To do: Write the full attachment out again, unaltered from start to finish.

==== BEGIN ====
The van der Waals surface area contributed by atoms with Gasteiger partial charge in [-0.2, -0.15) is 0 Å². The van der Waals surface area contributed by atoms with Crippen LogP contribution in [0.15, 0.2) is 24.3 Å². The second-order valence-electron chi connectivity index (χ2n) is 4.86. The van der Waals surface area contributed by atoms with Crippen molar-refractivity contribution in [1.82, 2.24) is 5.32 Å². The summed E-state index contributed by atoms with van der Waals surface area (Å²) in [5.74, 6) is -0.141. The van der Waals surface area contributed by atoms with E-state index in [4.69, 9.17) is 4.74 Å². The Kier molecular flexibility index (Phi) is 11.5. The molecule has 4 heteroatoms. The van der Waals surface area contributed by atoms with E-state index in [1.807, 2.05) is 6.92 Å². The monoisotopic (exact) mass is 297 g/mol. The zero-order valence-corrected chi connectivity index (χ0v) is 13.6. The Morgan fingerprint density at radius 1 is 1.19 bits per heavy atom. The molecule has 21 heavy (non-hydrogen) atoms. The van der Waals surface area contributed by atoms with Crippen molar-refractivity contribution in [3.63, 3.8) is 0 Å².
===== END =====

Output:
The van der Waals surface area contributed by atoms with Gasteiger partial charge in [-0.2, -0.15) is 0 Å². The van der Waals surface area contributed by atoms with Crippen LogP contribution in [0.15, 0.2) is 24.3 Å². The second-order valence-electron chi connectivity index (χ2n) is 4.86. The van der Waals surface area contributed by atoms with Crippen molar-refractivity contribution in [1.82, 2.24) is 5.32 Å². The summed E-state index contributed by atoms with van der Waals surface area (Å²) in [5.74, 6) is -0.141. The van der Waals surface area contributed by atoms with E-state index in [4.69, 9.17) is 4.74 Å². The Kier molecular flexibility index (Phi) is 11.5. The molecule has 4 heteroatoms. The van der Waals surface area contributed by atoms with E-state index in [1.807, 2.05) is 6.92 Å². The monoisotopic (exact) mass is 297 g/mol. The zero-order valence-corrected chi connectivity index (χ0v) is 13.6. The Morgan fingerprint density at radius 1 is 1.19 bits per heavy atom. The molecule has 21 heavy (non-hydrogen) atoms. The van der Waals surface area contributed by atoms with Crippen molar-refractivity contribution in [3.63, 3.8) is 0 Å².